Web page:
Signal combining in cellular base stations and other systems requires components with high isolation between signal paths, low loss in those paths, and minimal passive intermodulation distortion (PIM) added to the signals. As the number of signals increases and bandwidth broadens, the requirements of radio base stations, distributed antenna systems (DASs), and in-building cable distribution networks have spurred designers of hybrid combiners to new levels of performance and integration. Suppliers of hybrid combiners include Microlab/FXR, MECA Electronics, Werlatone, Kathrein, Link Microtech, Tiger Microwave, dBSpectra, and Pasternack Enterprises.
Microlab/FXR a wholly owned subsidiary of Wireless Telecom Groupdeveloped the model CM-78N 4 x 4 hybrid combining matrix with 30 dB isolation and PIM of -160 dBc or less by minimizing impedance discontinuities in the signal paths. Designed for Personal Communications Service/Digital Communications Service (PCS/DCS), Advanced Wireless Service (AWS), and Universal Mobile Telecommunications Service (UMTS) bands from 1710 to 2170 MHz, it consists of four 3-dB couplers in a matrix configuration. Signals applied to any one of the four inputs are split equally among the four outputs. "This allows simple combining of multiple signals in the same wireless band to a common feeder cable, as might be required in a neutral host in-building DAS or the decoupled combining of four transmitter or receiver signals equally to four antennas," states Tony Ramsden, Microlab/ FXR's President.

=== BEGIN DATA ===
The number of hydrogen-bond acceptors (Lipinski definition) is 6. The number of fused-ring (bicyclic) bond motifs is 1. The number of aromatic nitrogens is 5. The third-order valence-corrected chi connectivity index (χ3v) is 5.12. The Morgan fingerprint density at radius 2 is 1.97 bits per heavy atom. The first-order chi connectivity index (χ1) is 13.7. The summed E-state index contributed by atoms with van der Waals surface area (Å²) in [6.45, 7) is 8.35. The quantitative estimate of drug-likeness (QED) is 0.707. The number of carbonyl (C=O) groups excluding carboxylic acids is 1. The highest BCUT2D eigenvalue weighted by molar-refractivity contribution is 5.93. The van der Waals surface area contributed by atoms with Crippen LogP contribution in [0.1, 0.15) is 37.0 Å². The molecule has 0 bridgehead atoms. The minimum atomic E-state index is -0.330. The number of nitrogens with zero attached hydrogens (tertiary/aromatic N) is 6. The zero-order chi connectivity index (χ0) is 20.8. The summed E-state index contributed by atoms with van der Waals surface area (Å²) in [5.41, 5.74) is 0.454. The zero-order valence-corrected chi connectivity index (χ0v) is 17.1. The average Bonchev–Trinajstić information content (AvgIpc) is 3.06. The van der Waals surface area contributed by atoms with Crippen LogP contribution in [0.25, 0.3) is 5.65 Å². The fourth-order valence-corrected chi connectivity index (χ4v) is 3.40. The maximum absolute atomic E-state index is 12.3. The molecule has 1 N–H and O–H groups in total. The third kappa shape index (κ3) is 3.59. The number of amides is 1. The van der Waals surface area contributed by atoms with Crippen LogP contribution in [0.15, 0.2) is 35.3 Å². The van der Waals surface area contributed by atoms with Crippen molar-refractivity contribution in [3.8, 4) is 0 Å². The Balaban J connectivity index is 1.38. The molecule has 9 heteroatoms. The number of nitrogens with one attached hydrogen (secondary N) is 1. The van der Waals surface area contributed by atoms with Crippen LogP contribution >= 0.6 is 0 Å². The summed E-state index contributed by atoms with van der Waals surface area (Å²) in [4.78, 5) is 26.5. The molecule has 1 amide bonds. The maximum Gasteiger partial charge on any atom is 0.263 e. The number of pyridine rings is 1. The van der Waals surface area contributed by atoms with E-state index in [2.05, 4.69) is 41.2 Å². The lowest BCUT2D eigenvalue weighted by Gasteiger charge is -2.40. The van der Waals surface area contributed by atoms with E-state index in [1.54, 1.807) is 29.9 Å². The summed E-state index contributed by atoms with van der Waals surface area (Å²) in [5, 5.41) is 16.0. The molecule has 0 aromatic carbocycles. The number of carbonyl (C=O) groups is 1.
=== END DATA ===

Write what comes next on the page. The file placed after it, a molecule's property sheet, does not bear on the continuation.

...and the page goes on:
Model CM-78N handles 100 W average power and 3 kW peak power per input. It targets both indoor and outdoor applications and is moisture sealed to meet IP67 standards. For different frequency bands, the firm offers the model CM-58N, which spans 1710 to 2700 MHz, and the CM-68N covering 698 to 960 MHz. As with the other hybrid combiners included here, standard units are supplied with Type N connectors but also available with 7-to- 16-mm DIN connectors.
To combine four signals without any interference, Microlab's model CM-14D/N 4 x 4 hybrid combiner spans 380 to 2500 MHz. It offers over 20 dB isolation and handles 100 W average power per input with 1.30:1 VSWR. It achieves PIM of -150 dBc or less. The firm also offers the model CM-81 3 x 3 hybrid combiner for use from 700 to 2700 MHz. The CM-81 boasts more than 25 dB isolation across the entire band and PIM of -150 dBc or less. Each input is rated for 60 W average power with a 3-kW peak power.